Aspen Seedlings on the Brian Head Fire Footprint

Aspen Seedlings on the Brian Head Fire Footprint: A few remaining aspen trees standing after the Brian Head fire Courtesy & Copyright Karen Mock, Photographer
A few remaining aspen trees standing after the Brian Head fire
Courtesy & Copyright Karen Mock, Photographer

The rustling noise of wind blowing through aspen trees is a sweet sound for many Utahns, reminding them of home.

The quaking aspen became Utah’s state tree in 2014.   It grows in all 29 counties and is recognized by its off-white bark with black spots and streaks. In the fall, aspen’s heart-shaped leaves turn bright yellow and make a vibrant splash of color against backdrops of green conifers and rocky ridges.

In addition to its aesthetic value, aspen helps to create habitat for wildlife, provide shelter for livestock, and increase bird and plant diversity. In a fire, aspen burns less readily than other trees, so aspen forests can help reduce fire risk.

Aspen suckers growing between fallen wood from the Brian Head fire Courtesy & Copyright Karen Mock, Photographer
Aspen suckers growing between fallen wood from the Brian Head fire
Courtesy & Copyright Karen Mock, Photographer

The aspens reproduce in two different ways.  The most common way is they make root sprouts called “suckers”, which are genetically identical to the root, and can lead to the formation of a group of identical trees called a “clone”. 

The second less common way is when aspen produce seeds, the seedlings have a mixture of genes from two parent trees.   Aspen do not produce seeds every year, and seedlings can have a hard time getting established in dry soils.

Aspen seedling from the Brian Head fire footprint. Courtesy & Copyright Karen Mock, Photographer Courtesy & Copyright Karen Mock, Photographer
Aspen seedling from the Brian Head fire footprint. Courtesy & Copyright Karen Mock, Photographer Courtesy & Copyright Karen Mock, Photographer

Rumor has it an early USU Forestry professor offered an A to any student who could find an aspen seedling in the wild, making the point of how rare the seedlings were.   However, research at USU and elsewhere over the past decade is showing that aspen seedlings may be more common than we think, especially after fires. 

In the summer of 2017, the Brian Head fire burned over 70,000 acres in the high country of southern Utah.  Aspen is already playing a large role in the regeneration of this forest, producing a thicket of suckers under preexisting aspen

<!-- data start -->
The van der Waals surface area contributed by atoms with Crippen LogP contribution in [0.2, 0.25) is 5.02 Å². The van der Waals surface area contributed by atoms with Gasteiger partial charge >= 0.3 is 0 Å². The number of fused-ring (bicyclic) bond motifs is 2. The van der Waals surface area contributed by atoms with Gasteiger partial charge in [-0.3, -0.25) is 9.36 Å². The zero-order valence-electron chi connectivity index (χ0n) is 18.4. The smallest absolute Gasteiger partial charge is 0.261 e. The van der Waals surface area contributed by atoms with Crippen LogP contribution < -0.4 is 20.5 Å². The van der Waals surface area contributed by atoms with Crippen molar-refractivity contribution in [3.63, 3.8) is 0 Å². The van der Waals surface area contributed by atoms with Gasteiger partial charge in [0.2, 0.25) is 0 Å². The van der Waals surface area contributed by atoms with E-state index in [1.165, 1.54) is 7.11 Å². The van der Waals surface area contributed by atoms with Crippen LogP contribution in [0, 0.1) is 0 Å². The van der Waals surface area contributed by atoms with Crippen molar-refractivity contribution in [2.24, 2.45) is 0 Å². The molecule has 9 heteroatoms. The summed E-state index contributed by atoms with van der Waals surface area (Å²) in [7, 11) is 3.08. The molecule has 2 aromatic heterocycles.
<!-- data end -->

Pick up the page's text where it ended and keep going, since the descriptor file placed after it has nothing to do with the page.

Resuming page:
In July of this year, homeowners Mike and Julie Saemisch “Samish” in Brian Head, Utah were walking through some surviving aspens in the fire footprint,  when they noticed something unusual and surprising – these aspens were producing an extraordinary amount of seeds.

They brought this to the attention of USU Professors Larissa Yocom, a fire ecologist, and Karen Mock, an aspen geneticist, both in the Department of Wildland Resources, in the Quinney College of Natural Resources. 

Yocom said, “It looked like snow in July, there was so much aspen cotton draped over every surface.”

Mock visited the site in September to see whether these seeds were germinating.  She explains, “Seedlings were everywhere – thousands and thousands of them, including in places where aspen did not previously exist”. 

Aspen seedling growing on the Brian Head fire footprint. Courtesy & Copyright Karen Mock, Photographer Courtesy & Copyright Karen Mock, Photographer
Aspen seedling growing on the Brian Head fire footprint.
Courtesy & Copyright Karen Mock, Photographer
Courtesy & Copyright Karen Mock, Photographer

According to Yocom, “Fire has created a window of opportunity [for aspen] by opening up growing space [and decreasing competition]. It removed trees, shrubs, and understory plants that compete with small aspen.  The [seedlings] have nutrients, water, sunlight, and open soil free from fallen leaves and vegetation.”